Realizing Lincoln made a white Governor wait while he conversed with a black man, Douglass continued:

“This was probably the first time in the history of this Republic when its chief magistrate found occasion or disposition to exercise such an act of impartiality between persons so widely different in their positions and supposed claims upon his attention. From the manner of the governor, when he was finally admitted, I inferred that he was as well satisfied with what Mr. Lincoln had done, or had omitted to do, as I was.  In his (Lincoln’s) company I was never in any way reminded of my humble origin, or of my unpopular colour.”

After Lincoln’s death, in a thank you note to Mary Lincoln, Douglass praised Lincoln for his “humane interest in the welfare of my whole race.”  In his last autobiography, Douglass proclaimed Lincoln America’s “greatest president.”

Because Democrats have to hide their party’s battle for perpetual slavery, they slander Lincoln, denying and lying about his passion in abolishing it.  Therefore, they also downplay much of Douglass’ accomplishments after the war.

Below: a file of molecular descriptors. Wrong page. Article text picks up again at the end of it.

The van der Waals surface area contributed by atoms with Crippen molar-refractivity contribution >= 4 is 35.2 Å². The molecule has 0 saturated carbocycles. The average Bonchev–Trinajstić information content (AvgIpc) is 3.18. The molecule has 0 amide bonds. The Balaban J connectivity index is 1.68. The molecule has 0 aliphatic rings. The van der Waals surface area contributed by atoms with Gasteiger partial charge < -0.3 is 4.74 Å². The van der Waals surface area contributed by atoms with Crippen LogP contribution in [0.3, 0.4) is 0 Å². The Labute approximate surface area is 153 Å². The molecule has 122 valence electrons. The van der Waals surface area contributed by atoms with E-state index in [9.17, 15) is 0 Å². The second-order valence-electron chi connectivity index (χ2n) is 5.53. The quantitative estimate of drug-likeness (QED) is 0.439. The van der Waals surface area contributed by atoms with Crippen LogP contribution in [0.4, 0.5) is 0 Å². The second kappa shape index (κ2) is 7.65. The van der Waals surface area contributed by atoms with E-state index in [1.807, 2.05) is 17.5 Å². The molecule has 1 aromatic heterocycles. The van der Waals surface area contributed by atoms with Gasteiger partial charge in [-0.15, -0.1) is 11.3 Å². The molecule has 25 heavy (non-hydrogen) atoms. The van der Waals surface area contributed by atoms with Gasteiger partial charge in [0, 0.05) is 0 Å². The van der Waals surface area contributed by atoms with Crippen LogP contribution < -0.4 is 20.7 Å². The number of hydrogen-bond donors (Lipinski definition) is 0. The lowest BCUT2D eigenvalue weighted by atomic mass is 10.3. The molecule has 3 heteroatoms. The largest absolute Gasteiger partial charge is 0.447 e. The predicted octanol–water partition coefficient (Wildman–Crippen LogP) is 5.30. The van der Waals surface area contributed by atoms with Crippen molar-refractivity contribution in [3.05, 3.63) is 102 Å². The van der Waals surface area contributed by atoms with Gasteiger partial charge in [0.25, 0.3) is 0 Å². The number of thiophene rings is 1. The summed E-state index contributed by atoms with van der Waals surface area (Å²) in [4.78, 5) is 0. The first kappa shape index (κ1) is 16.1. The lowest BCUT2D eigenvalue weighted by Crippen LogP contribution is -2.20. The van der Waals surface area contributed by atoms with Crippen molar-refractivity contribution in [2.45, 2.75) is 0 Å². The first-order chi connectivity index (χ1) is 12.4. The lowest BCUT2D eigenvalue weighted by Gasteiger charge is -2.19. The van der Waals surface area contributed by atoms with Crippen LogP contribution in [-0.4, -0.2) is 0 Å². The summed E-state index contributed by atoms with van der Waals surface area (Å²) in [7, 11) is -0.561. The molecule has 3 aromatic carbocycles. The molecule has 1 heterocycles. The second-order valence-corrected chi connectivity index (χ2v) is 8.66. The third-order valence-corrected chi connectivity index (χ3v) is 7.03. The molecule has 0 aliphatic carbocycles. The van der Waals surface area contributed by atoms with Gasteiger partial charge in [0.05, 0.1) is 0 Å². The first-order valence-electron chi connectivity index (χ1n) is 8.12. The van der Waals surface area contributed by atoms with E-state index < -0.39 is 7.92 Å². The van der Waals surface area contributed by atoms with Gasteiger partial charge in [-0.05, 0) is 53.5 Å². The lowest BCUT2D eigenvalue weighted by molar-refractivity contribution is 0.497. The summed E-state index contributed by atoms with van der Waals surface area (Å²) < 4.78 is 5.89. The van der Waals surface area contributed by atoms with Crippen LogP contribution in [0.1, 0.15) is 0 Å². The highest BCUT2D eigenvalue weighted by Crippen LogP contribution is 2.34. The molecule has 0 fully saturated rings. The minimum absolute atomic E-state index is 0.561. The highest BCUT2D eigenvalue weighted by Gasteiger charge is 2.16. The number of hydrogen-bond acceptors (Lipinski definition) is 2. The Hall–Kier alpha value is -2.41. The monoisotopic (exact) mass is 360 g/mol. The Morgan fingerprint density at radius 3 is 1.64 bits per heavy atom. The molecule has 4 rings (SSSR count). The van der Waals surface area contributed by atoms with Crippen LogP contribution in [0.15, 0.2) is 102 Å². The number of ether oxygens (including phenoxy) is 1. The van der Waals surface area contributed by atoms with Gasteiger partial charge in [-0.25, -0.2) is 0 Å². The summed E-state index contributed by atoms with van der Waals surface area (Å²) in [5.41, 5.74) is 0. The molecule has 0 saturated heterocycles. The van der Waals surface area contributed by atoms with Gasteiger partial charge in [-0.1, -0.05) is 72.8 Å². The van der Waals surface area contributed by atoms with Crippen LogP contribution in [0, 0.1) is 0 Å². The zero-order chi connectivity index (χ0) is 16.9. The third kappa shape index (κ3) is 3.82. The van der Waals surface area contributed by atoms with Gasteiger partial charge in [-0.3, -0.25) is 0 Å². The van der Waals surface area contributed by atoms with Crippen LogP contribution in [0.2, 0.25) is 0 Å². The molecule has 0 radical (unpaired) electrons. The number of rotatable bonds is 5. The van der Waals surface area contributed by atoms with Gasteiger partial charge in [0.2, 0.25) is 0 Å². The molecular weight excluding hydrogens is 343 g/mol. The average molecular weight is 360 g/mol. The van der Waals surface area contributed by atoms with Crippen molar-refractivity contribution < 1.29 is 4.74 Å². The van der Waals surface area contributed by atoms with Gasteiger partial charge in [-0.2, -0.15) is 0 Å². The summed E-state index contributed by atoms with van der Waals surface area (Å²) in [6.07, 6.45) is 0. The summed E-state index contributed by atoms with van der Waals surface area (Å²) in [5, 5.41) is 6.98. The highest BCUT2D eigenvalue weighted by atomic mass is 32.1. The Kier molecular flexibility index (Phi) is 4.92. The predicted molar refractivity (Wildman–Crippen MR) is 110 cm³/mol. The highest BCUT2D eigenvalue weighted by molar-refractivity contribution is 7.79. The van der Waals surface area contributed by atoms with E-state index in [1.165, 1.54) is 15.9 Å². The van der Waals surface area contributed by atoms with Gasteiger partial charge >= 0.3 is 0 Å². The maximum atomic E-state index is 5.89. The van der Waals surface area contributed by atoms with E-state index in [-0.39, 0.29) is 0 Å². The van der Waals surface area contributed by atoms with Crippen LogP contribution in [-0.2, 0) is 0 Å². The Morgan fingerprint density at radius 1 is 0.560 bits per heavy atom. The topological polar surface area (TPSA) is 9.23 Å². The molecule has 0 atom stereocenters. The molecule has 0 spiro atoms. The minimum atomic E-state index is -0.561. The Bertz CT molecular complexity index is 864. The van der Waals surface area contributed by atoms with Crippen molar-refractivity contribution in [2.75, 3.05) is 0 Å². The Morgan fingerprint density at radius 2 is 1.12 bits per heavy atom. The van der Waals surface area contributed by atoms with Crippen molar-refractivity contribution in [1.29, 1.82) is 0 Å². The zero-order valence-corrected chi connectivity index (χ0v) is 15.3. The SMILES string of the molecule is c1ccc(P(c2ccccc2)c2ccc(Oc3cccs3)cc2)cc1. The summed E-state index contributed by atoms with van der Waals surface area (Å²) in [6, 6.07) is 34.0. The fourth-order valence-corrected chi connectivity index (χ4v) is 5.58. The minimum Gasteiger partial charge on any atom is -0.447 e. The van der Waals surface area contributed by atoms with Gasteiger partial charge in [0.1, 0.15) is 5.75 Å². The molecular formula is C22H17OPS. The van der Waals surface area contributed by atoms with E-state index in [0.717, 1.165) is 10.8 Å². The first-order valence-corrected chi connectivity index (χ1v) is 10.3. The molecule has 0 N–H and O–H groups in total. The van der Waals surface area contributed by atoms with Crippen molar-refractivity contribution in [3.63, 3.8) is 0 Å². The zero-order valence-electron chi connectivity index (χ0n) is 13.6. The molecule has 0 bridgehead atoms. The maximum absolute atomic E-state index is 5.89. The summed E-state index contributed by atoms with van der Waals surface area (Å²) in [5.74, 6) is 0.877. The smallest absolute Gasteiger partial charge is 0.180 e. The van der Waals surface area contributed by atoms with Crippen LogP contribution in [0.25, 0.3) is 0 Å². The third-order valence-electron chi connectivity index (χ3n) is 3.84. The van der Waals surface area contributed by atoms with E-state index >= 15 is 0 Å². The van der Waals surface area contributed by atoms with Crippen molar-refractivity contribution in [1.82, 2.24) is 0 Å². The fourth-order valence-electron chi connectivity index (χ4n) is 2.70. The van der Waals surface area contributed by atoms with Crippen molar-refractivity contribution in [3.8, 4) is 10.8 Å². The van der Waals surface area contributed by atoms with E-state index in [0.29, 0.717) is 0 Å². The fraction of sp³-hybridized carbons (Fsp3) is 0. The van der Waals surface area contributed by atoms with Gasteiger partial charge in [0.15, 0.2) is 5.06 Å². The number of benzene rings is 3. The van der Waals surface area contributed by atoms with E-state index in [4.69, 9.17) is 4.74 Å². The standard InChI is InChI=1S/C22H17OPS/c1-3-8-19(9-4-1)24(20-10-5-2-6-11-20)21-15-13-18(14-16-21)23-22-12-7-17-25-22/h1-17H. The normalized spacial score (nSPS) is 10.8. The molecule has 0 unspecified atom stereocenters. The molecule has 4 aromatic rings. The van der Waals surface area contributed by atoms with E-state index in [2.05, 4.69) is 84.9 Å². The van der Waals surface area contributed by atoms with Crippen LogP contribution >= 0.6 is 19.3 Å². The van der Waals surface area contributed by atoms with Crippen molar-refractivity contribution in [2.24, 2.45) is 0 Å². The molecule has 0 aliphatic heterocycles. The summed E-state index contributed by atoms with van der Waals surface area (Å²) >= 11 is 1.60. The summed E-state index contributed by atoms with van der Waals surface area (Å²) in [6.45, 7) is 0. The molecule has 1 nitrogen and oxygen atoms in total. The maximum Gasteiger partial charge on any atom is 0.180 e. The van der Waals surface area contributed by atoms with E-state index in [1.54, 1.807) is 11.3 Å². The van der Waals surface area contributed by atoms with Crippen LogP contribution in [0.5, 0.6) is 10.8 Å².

Republican presidents cherished Douglass.  Ulysses S. Grant appointed him Assistant Secretary of the commission to annex the Dominican Republic.  Under Rutherford B. Hayes, Douglass held the highest government position by a black person as U.S. Marshall for D.C.  James A. Garfield’s administration included four blacks with Douglass as the recorder of deeds for D.C.  When Democrat Grover Cleveland entered the White House, Douglass was dismissed, like most blacks. However, four years later Republican Benjamin Harrison welcomed Douglass back as Ambassador of Haiti.

Douglass lost some support when he proposed postponing women’s suffrage, removing it from the 15th Amendment.  He knew the amendment would fail if they tried to gain voting rights for blacks and women at the same time.  In 1874, in efforts to repair the split between abolitionists and women’s suffrage advocates, the Equal Rights Party nominated Douglass as their VP. The first black ever on a presidential ballot, Douglass’ unawareness of the nomination does not diminish its historical significance.